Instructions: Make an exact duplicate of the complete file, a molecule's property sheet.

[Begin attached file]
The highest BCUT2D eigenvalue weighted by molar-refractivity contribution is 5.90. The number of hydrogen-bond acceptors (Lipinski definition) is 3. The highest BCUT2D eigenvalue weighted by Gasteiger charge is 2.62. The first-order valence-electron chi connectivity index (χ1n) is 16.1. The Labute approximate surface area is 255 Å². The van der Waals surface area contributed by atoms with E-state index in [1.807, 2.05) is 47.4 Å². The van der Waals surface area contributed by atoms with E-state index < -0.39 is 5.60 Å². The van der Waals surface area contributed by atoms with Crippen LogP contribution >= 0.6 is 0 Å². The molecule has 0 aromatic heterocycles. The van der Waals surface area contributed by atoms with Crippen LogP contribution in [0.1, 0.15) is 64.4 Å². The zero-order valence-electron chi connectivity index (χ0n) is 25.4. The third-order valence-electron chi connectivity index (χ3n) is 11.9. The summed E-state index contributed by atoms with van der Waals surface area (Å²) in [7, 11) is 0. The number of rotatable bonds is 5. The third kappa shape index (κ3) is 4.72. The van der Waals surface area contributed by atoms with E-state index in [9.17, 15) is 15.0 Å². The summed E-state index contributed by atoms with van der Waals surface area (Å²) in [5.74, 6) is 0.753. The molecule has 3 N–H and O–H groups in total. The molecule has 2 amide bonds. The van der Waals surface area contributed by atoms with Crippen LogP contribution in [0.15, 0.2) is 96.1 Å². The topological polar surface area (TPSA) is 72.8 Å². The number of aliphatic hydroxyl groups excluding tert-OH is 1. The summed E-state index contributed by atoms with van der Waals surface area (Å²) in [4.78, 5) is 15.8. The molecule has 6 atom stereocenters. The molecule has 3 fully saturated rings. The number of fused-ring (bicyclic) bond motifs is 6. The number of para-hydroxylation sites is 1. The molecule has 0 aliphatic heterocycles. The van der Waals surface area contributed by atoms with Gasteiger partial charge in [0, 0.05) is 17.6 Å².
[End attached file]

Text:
The highest BCUT2D eigenvalue weighted by molar-refractivity contribution is 5.90. The number of hydrogen-bond acceptors (Lipinski definition) is 3. The highest BCUT2D eigenvalue weighted by Gasteiger charge is 2.62. The first-order valence-electron chi connectivity index (χ1n) is 16.1. The Labute approximate surface area is 255 Å². The van der Waals surface area contributed by atoms with E-state index in [1.807, 2.05) is 47.4 Å². The van der Waals surface area contributed by atoms with E-state index < -0.39 is 5.60 Å². The van der Waals surface area contributed by atoms with Crippen LogP contribution >= 0.6 is 0 Å². The molecule has 0 aromatic heterocycles. The van der Waals surface area contributed by atoms with Crippen LogP contribution in [0.1, 0.15) is 64.4 Å². The zero-order valence-electron chi connectivity index (χ0n) is 25.4. The third-order valence-electron chi connectivity index (χ3n) is 11.9. The summed E-state index contributed by atoms with van der Waals surface area (Å²) in [7, 11) is 0. The number of rotatable bonds is 5. The third kappa shape index (κ3) is 4.72. The van der Waals surface area contributed by atoms with E-state index in [9.17, 15) is 15.0 Å². The summed E-state index contributed by atoms with van der Waals surface area (Å²) in [5.74, 6) is 0.753. The molecule has 3 N–H and O–H groups in total. The molecule has 2 amide bonds. The van der Waals surface area contributed by atoms with Crippen LogP contribution in [0.15, 0.2) is 96.1 Å². The topological polar surface area (TPSA) is 72.8 Å². The number of aliphatic hydroxyl groups excluding tert-OH is 1. The summed E-state index contributed by atoms with van der Waals surface area (Å²) in [4.78, 5) is 15.8. The molecule has 6 atom stereocenters. The molecule has 3 fully saturated rings. The number of fused-ring (bicyclic) bond motifs is 6. The number of para-hydroxylation sites is 1. The molecule has 0 aliphatic heterocycles. The van der Waals surface area contributed by atoms with Gasteiger partial charge in [0, 0.05) is 17.6 Å².